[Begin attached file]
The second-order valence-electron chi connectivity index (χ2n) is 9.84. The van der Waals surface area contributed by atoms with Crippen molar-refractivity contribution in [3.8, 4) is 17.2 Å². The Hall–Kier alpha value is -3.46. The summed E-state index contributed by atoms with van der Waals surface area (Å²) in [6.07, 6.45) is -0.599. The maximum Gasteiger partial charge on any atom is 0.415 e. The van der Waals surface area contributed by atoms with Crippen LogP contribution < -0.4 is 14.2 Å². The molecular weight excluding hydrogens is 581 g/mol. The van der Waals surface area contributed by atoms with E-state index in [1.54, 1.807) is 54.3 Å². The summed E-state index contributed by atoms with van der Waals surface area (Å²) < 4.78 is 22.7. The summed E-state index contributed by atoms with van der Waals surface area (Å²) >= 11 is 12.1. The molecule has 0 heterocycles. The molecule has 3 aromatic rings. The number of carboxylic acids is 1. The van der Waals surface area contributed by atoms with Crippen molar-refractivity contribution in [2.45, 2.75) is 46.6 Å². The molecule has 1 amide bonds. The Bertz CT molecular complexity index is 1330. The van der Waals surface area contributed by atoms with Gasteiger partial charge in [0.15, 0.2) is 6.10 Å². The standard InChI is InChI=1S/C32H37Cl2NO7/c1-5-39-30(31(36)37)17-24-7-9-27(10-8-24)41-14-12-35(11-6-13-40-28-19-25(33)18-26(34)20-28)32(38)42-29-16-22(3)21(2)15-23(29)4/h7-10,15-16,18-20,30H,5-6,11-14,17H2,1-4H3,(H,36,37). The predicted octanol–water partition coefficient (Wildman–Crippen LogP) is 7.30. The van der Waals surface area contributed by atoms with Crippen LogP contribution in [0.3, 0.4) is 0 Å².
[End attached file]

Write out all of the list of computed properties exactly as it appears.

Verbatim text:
The second-order valence-electron chi connectivity index (χ2n) is 9.84. The van der Waals surface area contributed by atoms with Crippen molar-refractivity contribution in [3.8, 4) is 17.2 Å². The Hall–Kier alpha value is -3.46. The summed E-state index contributed by atoms with van der Waals surface area (Å²) in [6.07, 6.45) is -0.599. The maximum Gasteiger partial charge on any atom is 0.415 e. The van der Waals surface area contributed by atoms with Crippen LogP contribution < -0.4 is 14.2 Å². The molecular weight excluding hydrogens is 581 g/mol. The van der Waals surface area contributed by atoms with E-state index in [1.54, 1.807) is 54.3 Å². The summed E-state index contributed by atoms with van der Waals surface area (Å²) < 4.78 is 22.7. The summed E-state index contributed by atoms with van der Waals surface area (Å²) >= 11 is 12.1. The molecule has 0 heterocycles. The molecule has 3 aromatic rings. The number of carboxylic acids is 1. The van der Waals surface area contributed by atoms with Crippen molar-refractivity contribution in [2.45, 2.75) is 46.6 Å². The molecule has 1 amide bonds. The Bertz CT molecular complexity index is 1330. The van der Waals surface area contributed by atoms with Gasteiger partial charge in [0.15, 0.2) is 6.10 Å². The standard InChI is InChI=1S/C32H37Cl2NO7/c1-5-39-30(31(36)37)17-24-7-9-27(10-8-24)41-14-12-35(11-6-13-40-28-19-25(33)18-26(34)20-28)32(38)42-29-16-22(3)21(2)15-23(29)4/h7-10,15-16,18-20,30H,5-6,11-14,17H2,1-4H3,(H,36,37). The predicted octanol–water partition coefficient (Wildman–Crippen LogP) is 7.30. The van der Waals surface area contributed by atoms with Crippen LogP contribution in [0.3, 0.4) is 0 Å².